Daniel J. Wilson was working on a screenplay when I met him during a mini life in Buenos Aires several years ago. I'd soon learn that he was also an accomplished artist, with his work covered in The New York Times, The Wall Street Journal, and The London Times, and displayed all over the world, including the Museum of Modern Art in New York. Daniel has also worked in film, his IMDB page includes editing credits for a number of documentaries and TV series, co-producer credits for PBS's Frontline series, credits as an actor. He's also a competitive cycler, a former NYC Yellow Cab driver, and he's currently a PhD candidate in neuroscience. If that weren't enough, Daniel's got a new app. It's called Minutiae. It's a bit of an "anti-social" network. When Instagram encourages you to scroll through lots of photos and make your life look amazing, this app is dedicated to capturing the mundane, everyday details of life. I hear lots of people lament their varied interests. They're usually afraid to follow their curiosity because they're afraid of what they'll leave behind. I've experienced this a lot myself. As I've made the switch to designing in advertising and architecture, to designing for startups, to founding my own startup, to writing books, and starting this podcast – you always have to wonder if you're killing your career when you switch paths. Here's just a few things you're going to learn in this conversation: Daniel's app Minutiae is delightfully impractical. It won't get acquired and it won't go public. How do you get the funding to build an app that's not a business? Why did Daniel go through all of the work to get his NYC Yellow Cab license? He actually ended up working as a cab driver! Daniel's always switching from one field to another, and planning adventures in his life. Hear how he thinks about learning how to know the unknown. Join Love Your Work Elite Some levels of Love Your Work Elite now include a Masterclass video recording with Noah Kagan. I interview Noah about the formula he used to add tens of thousands of leads to his email list. Sign up at lywelite.com.     Sponsors http://pistollake.com/loveyourwork http://skillshare.com/loveyourwork Show Notes: http://kadavy.net/blog/posts/daniel-j-wilson-interview/

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  • 00:13:45

    86. Choose your weapon to boost creative output

    · Love Your Work – Creative Habits | Writing | Solopreneur | Productivity | Entrepreneurship | Startup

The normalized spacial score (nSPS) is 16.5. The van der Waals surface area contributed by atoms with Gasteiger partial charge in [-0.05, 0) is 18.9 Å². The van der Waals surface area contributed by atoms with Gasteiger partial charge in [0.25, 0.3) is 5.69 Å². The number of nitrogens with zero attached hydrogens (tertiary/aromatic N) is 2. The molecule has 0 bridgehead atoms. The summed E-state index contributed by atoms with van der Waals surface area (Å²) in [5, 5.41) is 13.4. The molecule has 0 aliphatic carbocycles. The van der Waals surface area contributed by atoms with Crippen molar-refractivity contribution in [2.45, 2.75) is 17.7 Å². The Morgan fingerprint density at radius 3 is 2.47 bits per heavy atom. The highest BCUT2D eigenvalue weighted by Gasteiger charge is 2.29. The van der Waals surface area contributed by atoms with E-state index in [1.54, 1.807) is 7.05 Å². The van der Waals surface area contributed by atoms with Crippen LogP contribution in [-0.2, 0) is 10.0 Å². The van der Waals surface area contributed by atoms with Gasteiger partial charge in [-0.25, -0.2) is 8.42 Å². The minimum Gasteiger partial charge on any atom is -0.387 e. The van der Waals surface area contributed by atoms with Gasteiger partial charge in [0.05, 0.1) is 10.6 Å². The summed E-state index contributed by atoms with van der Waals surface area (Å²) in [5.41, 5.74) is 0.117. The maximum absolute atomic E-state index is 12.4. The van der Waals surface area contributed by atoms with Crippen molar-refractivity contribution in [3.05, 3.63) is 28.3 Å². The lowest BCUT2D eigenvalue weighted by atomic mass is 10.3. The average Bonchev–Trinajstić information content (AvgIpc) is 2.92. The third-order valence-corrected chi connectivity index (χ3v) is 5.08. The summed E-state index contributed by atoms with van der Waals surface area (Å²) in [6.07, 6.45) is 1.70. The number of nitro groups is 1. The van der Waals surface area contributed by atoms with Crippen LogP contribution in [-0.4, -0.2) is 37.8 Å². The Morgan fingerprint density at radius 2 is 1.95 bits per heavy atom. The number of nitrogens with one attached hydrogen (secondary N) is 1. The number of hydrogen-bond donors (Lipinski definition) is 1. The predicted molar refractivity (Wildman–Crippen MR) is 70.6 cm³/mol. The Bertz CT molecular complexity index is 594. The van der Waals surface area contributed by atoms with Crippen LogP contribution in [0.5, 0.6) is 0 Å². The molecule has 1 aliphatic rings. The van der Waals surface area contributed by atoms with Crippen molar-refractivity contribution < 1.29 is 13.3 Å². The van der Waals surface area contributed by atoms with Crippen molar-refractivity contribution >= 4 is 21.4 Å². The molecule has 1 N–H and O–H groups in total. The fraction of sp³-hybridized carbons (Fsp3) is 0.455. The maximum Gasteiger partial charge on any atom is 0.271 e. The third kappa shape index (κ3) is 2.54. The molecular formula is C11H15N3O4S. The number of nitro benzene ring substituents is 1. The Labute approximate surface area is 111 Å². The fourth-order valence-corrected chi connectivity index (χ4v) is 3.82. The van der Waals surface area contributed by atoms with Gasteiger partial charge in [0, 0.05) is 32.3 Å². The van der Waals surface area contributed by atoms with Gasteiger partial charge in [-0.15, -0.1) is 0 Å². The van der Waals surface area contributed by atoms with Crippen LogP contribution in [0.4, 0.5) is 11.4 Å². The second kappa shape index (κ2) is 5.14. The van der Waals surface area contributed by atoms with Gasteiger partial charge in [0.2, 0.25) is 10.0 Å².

It's easier than ever for creators to get their work noticed. But, it's harder than ever to actually get that work done. Think about it this way: You're writing a novel. You use Twitter and Facebook and write on your blog, and your work gets noticed. But, you have to put all of those distractions aside, and get to writing. If you don't, your novel will never become real. In this week's episode, I'll show you how to pick the right creative tool for the right creative thinking. Do your best work, without letting distractions knock you off-track. This article originally appeared on Medium Join Love Your Work Elite Some levels of Love Your Work Elite now include a Masterclass video recording with Noah Kagan. I interview Noah about the formula he used to add tens of thousands of leads to his email list. Sign up at lywelite.com.     Sponsors http://pb.com/loveyourwork http://pistollake.com/loveyourwork Show Notes: http://kadavy.net/blog/posts/choose-your-weapon-podcast/  

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  • 01:10:57

    David Allen: Getting Things Done

    · Love Your Work – Creative Habits | Writing | Solopreneur | Productivity | Entrepreneurship | Startup

    Almost 15 years ago, Getting Things Done started taking the internet by storm. Techies started buying binder clips and index cards in bulk. Today, "next actions" and "contexts" are commonplace in teams around the world. Just about everyone knows GTD stands for Getting Things Done. When I was trying to deal with wearing multiple hats as a designer in an architecture firm, I absorbed some GTD through osmosis to get on top of my daily tasks. A few years later, when I finally listened to the audiobook for GTD, I could feel my brain being rearchitected. I captured everything that was on my mind, and developed a habit of doing a "weekly review." Suddenly, my creative energy was unleashed. And so was my energy for thinking about the bigger picture, like what I wanted out of my life and my career. Millions of people have been impacted by GTD in this way. It's all thanks to our guest today. After more than 20 years as a productivity consultant, David Allen (@gtdguy) finally put his knowledge into book form with Getting Things Done, which came out in 2001. Since then, he's taken GTD global, with certified GTD consultants all over the world. One of his top people even lives not too far from me down in Colombia. Here's what we'll talk about in this conversation. GTD helps clear the space in your head for creative work, but what about actually getting creative work done? We'll learn how David used GTD to actually write Getting Things Done. GTD also helps clear your mind for making big life decisions. How did David use GTD to decide to move from the US to Amsterdam a few years ago. GTD suggests a lot of paper for keeping track of things. What does David think about digital management of GTD? Image credit: Vera de Kok Join Love Your Work Elite Some levels of Love Your Work Elite now include a Masterclass video recording with Noah Kagan. I interview Noah about the formula he used to add tens of thousands of leads to his email list. Sign up at lywelite.com.     Sponsors http://pb.com/loveyourwork http://casper.com/loveit http://pistollake.com/loveyourwork Show Notes: http://kadavy.net/blog/posts/david-allen-podcast-interview/